What Are SPACs and Why Are They Popular?

Investing is often confusing to the layman. There are several terms associated with finance and investing making it easy to get lost in this wave of jargon. One such term that is under the radar in the last year is SPAC or a special purpose acquisition company.

According to Investopedia, “A special purpose acquisition company (SPAC) is a company with no commercial operations that is formed strictly to raise capital through an initial public offering (IPO) for the purpose of acquiring an existing company.”

While 59 companies went public in the U.S. via the SPAC route in 2019, this figure surged over 300% to 238 last year. SPACs raised approximately $70 billion last year, significantly higher than the $12 billion they raised in 2019.

This suggests each SPAC that went public raised $300 million on average.

SPAC 101: The basics of a special purpose acquisition company

SPACs can be likened to a shell company as it does not have any operations. Generally, SPACs limit themselves to a particular sector while others acquire companies across industries.

A special purpose acquisition company offers shares to investors via an IPO. These proceeds are then held in a trust as the SPAC targets a candidate ideal for a takeover. Generally, there is a time frame wherein the SPAC needs to complete the acquisition or merger.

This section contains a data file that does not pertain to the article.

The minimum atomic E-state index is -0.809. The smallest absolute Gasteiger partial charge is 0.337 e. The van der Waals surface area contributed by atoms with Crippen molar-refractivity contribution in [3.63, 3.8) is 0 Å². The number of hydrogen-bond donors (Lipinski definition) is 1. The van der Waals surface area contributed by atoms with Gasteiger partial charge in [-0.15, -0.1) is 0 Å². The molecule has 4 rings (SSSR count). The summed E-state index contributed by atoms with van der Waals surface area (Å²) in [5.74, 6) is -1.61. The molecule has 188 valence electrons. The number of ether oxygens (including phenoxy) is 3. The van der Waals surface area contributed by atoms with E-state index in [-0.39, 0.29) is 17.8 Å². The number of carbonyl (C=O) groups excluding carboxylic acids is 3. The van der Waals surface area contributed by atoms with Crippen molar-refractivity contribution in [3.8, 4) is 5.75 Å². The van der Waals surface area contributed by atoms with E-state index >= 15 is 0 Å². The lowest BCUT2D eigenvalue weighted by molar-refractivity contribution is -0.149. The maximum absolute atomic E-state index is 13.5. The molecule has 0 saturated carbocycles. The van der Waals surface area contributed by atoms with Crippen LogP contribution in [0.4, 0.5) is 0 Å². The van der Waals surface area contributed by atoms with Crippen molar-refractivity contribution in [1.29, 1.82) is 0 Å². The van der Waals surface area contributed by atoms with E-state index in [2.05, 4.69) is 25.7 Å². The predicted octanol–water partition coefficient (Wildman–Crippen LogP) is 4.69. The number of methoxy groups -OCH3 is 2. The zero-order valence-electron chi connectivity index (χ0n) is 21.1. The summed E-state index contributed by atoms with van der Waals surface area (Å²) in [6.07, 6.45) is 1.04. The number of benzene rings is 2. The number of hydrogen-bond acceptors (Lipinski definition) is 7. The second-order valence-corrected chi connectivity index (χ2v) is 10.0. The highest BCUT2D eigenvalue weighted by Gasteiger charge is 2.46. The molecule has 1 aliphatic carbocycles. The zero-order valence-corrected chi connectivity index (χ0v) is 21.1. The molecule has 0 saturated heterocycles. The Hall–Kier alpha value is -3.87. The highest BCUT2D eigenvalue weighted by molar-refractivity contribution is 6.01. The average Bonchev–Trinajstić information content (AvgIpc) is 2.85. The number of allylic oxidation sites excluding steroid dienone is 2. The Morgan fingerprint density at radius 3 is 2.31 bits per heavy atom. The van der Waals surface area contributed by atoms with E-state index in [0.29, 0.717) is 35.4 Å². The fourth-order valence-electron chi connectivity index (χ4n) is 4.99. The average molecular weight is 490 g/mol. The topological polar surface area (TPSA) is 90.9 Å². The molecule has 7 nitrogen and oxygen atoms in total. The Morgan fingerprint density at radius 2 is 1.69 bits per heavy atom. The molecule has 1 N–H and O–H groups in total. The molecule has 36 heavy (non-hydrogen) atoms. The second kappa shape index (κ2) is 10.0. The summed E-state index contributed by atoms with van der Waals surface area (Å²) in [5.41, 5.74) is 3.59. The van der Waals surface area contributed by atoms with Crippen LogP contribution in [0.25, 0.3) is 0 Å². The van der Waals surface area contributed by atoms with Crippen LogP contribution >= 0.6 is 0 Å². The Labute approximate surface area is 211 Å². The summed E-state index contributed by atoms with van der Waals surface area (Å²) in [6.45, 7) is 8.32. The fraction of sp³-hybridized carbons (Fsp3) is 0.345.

One of the most common reasons that benefit a SPAC is that the IPO process is easier and comparatively less complex compared to the traditional route. In a nutshell, SPACs are formed with the purpose of acquiring other companies and is an entity that is provided funds by investors to acquire other firms.

You need to understand that when you subscribe to the shares of a SPAC, you do not invest in a business but in the management team and bet on them to make concrete decisions.

SPACs are popular though controversial

It is easier to list a special purpose acquisition company that may not be good news always. Investors may miss a few things that may be bought under the focus in case of an IPO.

For example, electric truck manufacturer Nikola (NASDAQ: NKLA) went public via a SPAC deal with VectorIQ Acquisition Corp. in 2020. However, Hindenburg Research then issued a report where it raised questions about the company’s ability to deliver on its promises (read: Nikola One Truck).

SPACs might take up to two years to acquire a company and take it public. In case the acquisition does not go through, the proceeds are returned to shareholders after deducting the transaction fees. While the fees may not amount to much, having your capital tied up in an asset that has not appreciated for two years is far from ideal.

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